• Do you have children?

    I have six children.

  • What do they do and what do they think about your goals?

    They support me. Sometimes we have a serious argument whether or not it can happen. But they believe ultimately that cooperation is the true idea that can facilitate building a fair and just society. They still think that, on the political level, there is a problem because they do not feel that the Israeli governments treat the Arab population equally. The policies of the Israeli governments are discriminatory, particularly towards the young Arabs. One of my children is a lawyer and has an office in Beer Sheva with six other lawyers - three Jews and three Arabs - and through their work they also develop a social and cultural life. He visits the families of his colleagues; they are good friends. His colleagues and their families come to our home. I have one daughter who completed her masters' degree in communications. She has Jewish friends, she is welcome in their homes and they are welcome in hers. They have thought about how together they can contribute, with regard to Jewish and Arab young children, to develop programs where the children can meet, discuss, and speak. However, I think we are still missing the political backing, the budget, the equality, the justice, the feeling of true democracy. And then we could work harder for equality and justice for the sake of achieving peace between the State of Israel and the State of Palestine.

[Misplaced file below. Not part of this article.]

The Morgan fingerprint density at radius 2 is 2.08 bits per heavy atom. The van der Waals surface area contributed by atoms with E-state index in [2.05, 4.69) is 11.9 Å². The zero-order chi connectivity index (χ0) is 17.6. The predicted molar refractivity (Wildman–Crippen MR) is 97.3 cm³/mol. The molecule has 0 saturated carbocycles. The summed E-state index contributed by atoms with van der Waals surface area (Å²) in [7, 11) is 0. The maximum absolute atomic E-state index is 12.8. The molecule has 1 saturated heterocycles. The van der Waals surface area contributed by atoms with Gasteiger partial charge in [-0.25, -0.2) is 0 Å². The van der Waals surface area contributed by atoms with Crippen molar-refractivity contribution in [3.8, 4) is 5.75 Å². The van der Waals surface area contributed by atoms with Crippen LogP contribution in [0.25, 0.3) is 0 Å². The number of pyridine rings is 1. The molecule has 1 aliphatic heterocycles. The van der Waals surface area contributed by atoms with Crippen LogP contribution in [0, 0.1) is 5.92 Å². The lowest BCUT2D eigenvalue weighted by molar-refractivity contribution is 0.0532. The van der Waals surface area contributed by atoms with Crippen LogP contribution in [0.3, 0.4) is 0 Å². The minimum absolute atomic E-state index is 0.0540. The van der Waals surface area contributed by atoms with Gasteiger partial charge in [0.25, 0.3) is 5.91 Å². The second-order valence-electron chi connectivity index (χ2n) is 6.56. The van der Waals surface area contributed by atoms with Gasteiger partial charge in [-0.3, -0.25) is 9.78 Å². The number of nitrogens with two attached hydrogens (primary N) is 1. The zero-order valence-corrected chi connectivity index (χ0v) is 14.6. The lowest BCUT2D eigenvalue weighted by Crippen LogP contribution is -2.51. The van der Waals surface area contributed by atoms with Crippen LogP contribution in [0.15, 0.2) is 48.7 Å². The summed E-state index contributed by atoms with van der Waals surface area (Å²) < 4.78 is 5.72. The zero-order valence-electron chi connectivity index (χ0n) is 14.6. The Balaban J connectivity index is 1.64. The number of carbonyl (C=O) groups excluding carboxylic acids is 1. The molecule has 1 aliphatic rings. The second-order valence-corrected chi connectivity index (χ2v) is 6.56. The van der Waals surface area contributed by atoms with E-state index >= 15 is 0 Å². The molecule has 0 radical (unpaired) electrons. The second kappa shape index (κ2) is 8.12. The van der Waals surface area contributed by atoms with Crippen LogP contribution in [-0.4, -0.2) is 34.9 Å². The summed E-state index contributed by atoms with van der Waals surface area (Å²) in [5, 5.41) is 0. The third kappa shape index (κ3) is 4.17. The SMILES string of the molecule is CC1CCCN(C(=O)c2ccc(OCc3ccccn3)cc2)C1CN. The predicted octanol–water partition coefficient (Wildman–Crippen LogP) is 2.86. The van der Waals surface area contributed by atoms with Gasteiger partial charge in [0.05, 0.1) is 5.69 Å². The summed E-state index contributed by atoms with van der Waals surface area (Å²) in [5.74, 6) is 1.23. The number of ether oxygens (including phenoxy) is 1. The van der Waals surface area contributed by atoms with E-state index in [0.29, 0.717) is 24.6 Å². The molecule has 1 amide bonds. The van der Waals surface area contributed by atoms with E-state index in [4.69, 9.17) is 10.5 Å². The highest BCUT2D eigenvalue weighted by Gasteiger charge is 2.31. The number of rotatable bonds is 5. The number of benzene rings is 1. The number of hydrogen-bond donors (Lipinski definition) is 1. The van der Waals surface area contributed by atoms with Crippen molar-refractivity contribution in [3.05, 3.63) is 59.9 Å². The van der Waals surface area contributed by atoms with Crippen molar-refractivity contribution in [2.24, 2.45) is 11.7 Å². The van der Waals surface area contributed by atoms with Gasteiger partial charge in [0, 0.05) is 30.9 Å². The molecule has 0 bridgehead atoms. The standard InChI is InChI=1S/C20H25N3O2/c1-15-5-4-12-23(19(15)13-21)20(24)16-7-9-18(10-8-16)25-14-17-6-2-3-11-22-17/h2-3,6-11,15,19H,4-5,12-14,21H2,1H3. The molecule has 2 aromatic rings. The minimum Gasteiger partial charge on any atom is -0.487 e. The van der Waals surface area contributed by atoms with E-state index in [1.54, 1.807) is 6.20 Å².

• Which comes first, relations between Jews and Arabs within Israel or the end of the Israeli-Palestinian conflict?